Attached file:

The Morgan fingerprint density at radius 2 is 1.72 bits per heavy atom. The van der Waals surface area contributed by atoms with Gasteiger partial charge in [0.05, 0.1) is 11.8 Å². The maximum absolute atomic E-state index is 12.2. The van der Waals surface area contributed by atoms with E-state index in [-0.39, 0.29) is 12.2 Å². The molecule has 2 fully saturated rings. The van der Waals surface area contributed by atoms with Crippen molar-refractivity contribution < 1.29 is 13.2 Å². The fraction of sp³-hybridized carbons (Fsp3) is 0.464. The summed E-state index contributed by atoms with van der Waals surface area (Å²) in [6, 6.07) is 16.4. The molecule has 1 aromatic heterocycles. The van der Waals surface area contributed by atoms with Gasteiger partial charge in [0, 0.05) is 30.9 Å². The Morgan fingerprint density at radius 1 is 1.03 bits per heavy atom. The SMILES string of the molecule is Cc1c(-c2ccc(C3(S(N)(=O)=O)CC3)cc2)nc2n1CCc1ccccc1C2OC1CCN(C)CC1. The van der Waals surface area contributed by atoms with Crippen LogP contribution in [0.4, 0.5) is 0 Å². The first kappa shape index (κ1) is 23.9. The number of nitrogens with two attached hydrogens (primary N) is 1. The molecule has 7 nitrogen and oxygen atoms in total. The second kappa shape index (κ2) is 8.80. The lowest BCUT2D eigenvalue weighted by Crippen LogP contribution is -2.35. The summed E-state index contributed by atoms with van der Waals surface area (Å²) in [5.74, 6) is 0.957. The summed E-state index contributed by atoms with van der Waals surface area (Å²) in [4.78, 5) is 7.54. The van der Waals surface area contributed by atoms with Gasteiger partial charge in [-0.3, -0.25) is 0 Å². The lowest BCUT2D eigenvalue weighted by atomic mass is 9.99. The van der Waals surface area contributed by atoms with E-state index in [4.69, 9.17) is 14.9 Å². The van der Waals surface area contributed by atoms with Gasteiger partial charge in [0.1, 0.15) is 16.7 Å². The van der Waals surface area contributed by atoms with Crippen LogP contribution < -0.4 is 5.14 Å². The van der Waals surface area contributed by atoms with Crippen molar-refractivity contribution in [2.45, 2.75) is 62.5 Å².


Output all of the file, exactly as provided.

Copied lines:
The Morgan fingerprint density at radius 2 is 1.72 bits per heavy atom. The van der Waals surface area contributed by atoms with Gasteiger partial charge in [0.05, 0.1) is 11.8 Å². The maximum absolute atomic E-state index is 12.2. The van der Waals surface area contributed by atoms with E-state index in [-0.39, 0.29) is 12.2 Å². The molecule has 2 fully saturated rings. The van der Waals surface area contributed by atoms with Crippen molar-refractivity contribution < 1.29 is 13.2 Å². The fraction of sp³-hybridized carbons (Fsp3) is 0.464. The summed E-state index contributed by atoms with van der Waals surface area (Å²) in [6, 6.07) is 16.4. The molecule has 1 aromatic heterocycles. The van der Waals surface area contributed by atoms with Gasteiger partial charge in [0, 0.05) is 30.9 Å². The Morgan fingerprint density at radius 1 is 1.03 bits per heavy atom. The SMILES string of the molecule is Cc1c(-c2ccc(C3(S(N)(=O)=O)CC3)cc2)nc2n1CCc1ccccc1C2OC1CCN(C)CC1. The van der Waals surface area contributed by atoms with Crippen LogP contribution in [0.4, 0.5) is 0 Å². The first kappa shape index (κ1) is 23.9. The number of nitrogens with two attached hydrogens (primary N) is 1. The molecule has 7 nitrogen and oxygen atoms in total. The second kappa shape index (κ2) is 8.80. The lowest BCUT2D eigenvalue weighted by Crippen LogP contribution is -2.35. The summed E-state index contributed by atoms with van der Waals surface area (Å²) in [5.74, 6) is 0.957. The summed E-state index contributed by atoms with van der Waals surface area (Å²) in [4.78, 5) is 7.54. The van der Waals surface area contributed by atoms with Gasteiger partial charge in [-0.3, -0.25) is 0 Å². The lowest BCUT2D eigenvalue weighted by atomic mass is 9.99. The van der Waals surface area contributed by atoms with E-state index in [4.69, 9.17) is 14.9 Å². The van der Waals surface area contributed by atoms with Gasteiger partial charge in [0.1, 0.15) is 16.7 Å². The van der Waals surface area contributed by atoms with Crippen LogP contribution < -0.4 is 5.14 Å². The van der Waals surface area contributed by atoms with Crippen molar-refractivity contribution in [2.45, 2.75) is 62.5 Å².